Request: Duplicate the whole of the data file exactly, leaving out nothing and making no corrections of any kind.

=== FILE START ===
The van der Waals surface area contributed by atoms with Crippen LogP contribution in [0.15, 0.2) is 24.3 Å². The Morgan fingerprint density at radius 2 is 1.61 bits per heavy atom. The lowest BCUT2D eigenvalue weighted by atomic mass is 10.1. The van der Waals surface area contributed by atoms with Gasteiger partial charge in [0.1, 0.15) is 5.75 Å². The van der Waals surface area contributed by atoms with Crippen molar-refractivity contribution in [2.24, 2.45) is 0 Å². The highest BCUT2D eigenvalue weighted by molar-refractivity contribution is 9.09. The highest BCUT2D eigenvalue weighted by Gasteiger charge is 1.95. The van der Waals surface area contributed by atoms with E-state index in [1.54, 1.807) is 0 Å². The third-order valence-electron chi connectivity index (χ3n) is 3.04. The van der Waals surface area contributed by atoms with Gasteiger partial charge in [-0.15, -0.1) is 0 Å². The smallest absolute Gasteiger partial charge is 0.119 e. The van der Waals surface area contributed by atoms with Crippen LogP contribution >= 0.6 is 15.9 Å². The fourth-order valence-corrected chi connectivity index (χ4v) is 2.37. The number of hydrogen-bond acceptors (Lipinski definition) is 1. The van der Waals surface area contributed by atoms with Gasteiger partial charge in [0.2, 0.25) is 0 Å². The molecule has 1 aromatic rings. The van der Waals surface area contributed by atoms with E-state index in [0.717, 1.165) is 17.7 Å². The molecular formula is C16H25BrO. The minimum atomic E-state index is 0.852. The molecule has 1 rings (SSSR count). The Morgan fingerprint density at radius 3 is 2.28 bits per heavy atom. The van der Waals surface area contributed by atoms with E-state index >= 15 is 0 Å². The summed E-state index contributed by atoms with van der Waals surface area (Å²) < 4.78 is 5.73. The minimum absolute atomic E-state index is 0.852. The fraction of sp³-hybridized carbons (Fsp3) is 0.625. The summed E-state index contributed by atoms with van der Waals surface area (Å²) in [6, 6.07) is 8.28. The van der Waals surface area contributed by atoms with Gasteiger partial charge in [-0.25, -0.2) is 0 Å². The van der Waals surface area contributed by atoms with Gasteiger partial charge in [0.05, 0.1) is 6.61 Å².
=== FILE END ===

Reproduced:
The van der Waals surface area contributed by atoms with Crippen LogP contribution in [0.15, 0.2) is 24.3 Å². The Morgan fingerprint density at radius 2 is 1.61 bits per heavy atom. The lowest BCUT2D eigenvalue weighted by atomic mass is 10.1. The van der Waals surface area contributed by atoms with Gasteiger partial charge in [0.1, 0.15) is 5.75 Å². The van der Waals surface area contributed by atoms with Crippen molar-refractivity contribution in [2.24, 2.45) is 0 Å². The highest BCUT2D eigenvalue weighted by molar-refractivity contribution is 9.09. The highest BCUT2D eigenvalue weighted by Gasteiger charge is 1.95. The van der Waals surface area contributed by atoms with E-state index in [1.54, 1.807) is 0 Å². The third-order valence-electron chi connectivity index (χ3n) is 3.04. The van der Waals surface area contributed by atoms with Gasteiger partial charge in [-0.15, -0.1) is 0 Å². The smallest absolute Gasteiger partial charge is 0.119 e. The van der Waals surface area contributed by atoms with Crippen LogP contribution >= 0.6 is 15.9 Å². The fourth-order valence-corrected chi connectivity index (χ4v) is 2.37. The number of hydrogen-bond acceptors (Lipinski definition) is 1. The van der Waals surface area contributed by atoms with Gasteiger partial charge in [0.2, 0.25) is 0 Å². The molecule has 1 aromatic rings. The van der Waals surface area contributed by atoms with E-state index in [0.717, 1.165) is 17.7 Å². The molecular formula is C16H25BrO. The minimum atomic E-state index is 0.852. The molecule has 1 rings (SSSR count). The Morgan fingerprint density at radius 3 is 2.28 bits per heavy atom. The van der Waals surface area contributed by atoms with E-state index >= 15 is 0 Å². The summed E-state index contributed by atoms with van der Waals surface area (Å²) < 4.78 is 5.73. The minimum absolute atomic E-state index is 0.852. The fraction of sp³-hybridized carbons (Fsp3) is 0.625. The summed E-state index contributed by atoms with van der Waals surface area (Å²) in [6, 6.07) is 8.28. The van der Waals surface area contributed by atoms with Gasteiger partial charge in [-0.25, -0.2) is 0 Å². The van der Waals surface area contributed by atoms with Gasteiger partial charge in [0.05, 0.1) is 6.61 Å².